The automation of vehicles is usually tied to improved safety, whether it is on the road or in a warehouse, compartment floor, or load center. The automation of industrial trucks could be the future of efficient material flows. This is because driverless industrial trucks can take over tiring transport tasks from employees, increase the handling volume, and reduce the error and accident rates in the warehouse. ISO 3691-4:2023—Industrial Trucks – Safety Requirements And Verification – Part 4: Driverless Industrial Trucks And Their Systems provides safety requirements for driverless industrial trucks and their systems.
What Are Industrial Trucks?
An industrial truck is a carrier designed to transport materials within a factory area with maximum flexibility in making moves. It permits mechanized pickup and deposit of the loads, eliminating manual work in lifting as well as transporting. Depending on their means of locomotion, industrial trucks may be classified as hand trucks or power trucks.
A hand truck, also known as a hand trolley, dolly, stack truck, trundler, box cart, sack barrow, cart, sack truck, two wheeler, or bag barrow, is an L-shaped box-moving handcart with handles at one end, wheels at the base, with a small ledge to set objects on, flat against the floor when the hand-truck is upright. Hand trucks with two wheels permit most of the load to be carried on the wheels, but some of the load must be assumed by the operator to balance the truck during movement. Four-wheel hand trucks are found in many more varieties, including dollies, high- and low-bed flat trucks, carts, rack carriers, wagons, and various hand-lift trucks having mechanical or hydraulic lifting mechanisms for raising and lowering a load.
On the other hand, powered industrial trucks are propelled by batteries and an electric-motor drive or by an internal-combustion engine with either a mechanical drive or a generator and electric-motor drive. Powered industrial trucks, commonly called forklifts or lift trucks, are used in many industries, primarily to move materials. They can be used to move, raise, lower, or remove large objects or a number of smaller objects on pallets or in boxes, crates, or other containers.
What Is ISO 3691-4?
ISO 3691-4:2023 specifies safety requirements for driverless industrial trucks and their systems. A driverless industrial truck is a powered truck designed to operate automatically; a driverless truck system comprises the control system, which can be part of the truck and/or separate from it. Examples of driverless industrial trucks (trucks as defined in ISO 5053-1:2020) include: “automated guided vehicle,” “autonomous mobile robot,” “bots,” “automated guided cart,” “tunnel tugger,” “under cart,” etc. ISO 3691-4:2023 is also applicable to driverless industrial trucks that are provided with:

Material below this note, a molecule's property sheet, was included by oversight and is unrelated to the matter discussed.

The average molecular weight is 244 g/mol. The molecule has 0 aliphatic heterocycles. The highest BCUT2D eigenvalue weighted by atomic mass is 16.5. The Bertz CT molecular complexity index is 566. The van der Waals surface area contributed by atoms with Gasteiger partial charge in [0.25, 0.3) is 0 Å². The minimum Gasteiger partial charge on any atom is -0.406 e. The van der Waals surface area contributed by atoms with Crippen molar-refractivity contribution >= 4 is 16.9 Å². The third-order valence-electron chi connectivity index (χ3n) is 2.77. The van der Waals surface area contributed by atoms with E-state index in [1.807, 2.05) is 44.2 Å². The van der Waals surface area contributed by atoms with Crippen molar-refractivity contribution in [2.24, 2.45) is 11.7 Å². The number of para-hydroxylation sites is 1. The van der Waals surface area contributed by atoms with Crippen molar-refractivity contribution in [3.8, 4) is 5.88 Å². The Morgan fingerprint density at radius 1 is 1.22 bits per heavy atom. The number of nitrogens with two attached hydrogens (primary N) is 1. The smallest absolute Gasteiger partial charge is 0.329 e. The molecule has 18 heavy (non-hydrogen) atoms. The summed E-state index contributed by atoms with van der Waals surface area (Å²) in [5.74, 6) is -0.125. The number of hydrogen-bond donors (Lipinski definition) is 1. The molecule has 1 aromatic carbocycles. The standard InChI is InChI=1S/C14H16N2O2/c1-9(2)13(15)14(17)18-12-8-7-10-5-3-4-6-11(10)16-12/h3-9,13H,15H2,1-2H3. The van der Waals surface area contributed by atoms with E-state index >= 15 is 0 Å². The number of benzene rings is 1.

- Automatic modes which either require operators’ action(s) to initiate or enable such automatic operations
- The capability to transport one or more riders
- Additional manual modes which allow operators to operate the truck manually
- A maintenance mode which allows manual operation of truck functions for maintenance reasons.
This standard is not applicable to trucks solely guided by mechanical means (rails, guides, etc.) or to remotely-controlled trucks, which are not considered to be driverless trucks. Additionally, it does not cover requirements for power sources.
How Do Driverless Industrial Trucks Operate?
ISO 3691-4:2023 details critical operational requirements for driverless industrial trucks:
The truck should be equipped with a braking system designed to operate on the interruption of the power supply and activate automatically at the loss of control of speed or steering. Additionally, the braking systems should be able to stop the truck within the operating range of the personnel detection specified by the manufacturer (e.g. speed, friction, floor/ground, gradient, rated load).
To detect overspeed, ISO 3691-4:2023 maintains a stop should be initiated when the truck speed exceeds the rated speed specified by the manufacturer. Speed should also be monitored to ensure stability according to all operating conditions and during all load-handling and travelling movements, including during an emergency or protective stop.
Automatic Battery Charging
Automatic charging connections rated above 60 VDC or 25 VAC should be designed to prevent shock hazards arising from accidental contact with live parts in accordance with IEC 61558-1:2017. A truck equipped with an automatic charging system is designed such that the reachable charging contacts are only activated when the truck is connected to the charging device.
The load-carrying device shall be so designed that the load stays within the limits of position(s) determined by the manufacturer in any operational mode, including during an emergency or protective stop, and load transfer. This can be achieved by integrating clamps, mechanical locks, stops, etc.
Protective devices and complementary measures
Trucks should be provided with an emergency stop function that conforms to ISO 13850:2015.
ISO 3691-4:2023—Industrial Trucks – Safety Requirements And Verification – Part 4: Driverless Industrial Trucks And Their Systems is available on the ANSI Webstore.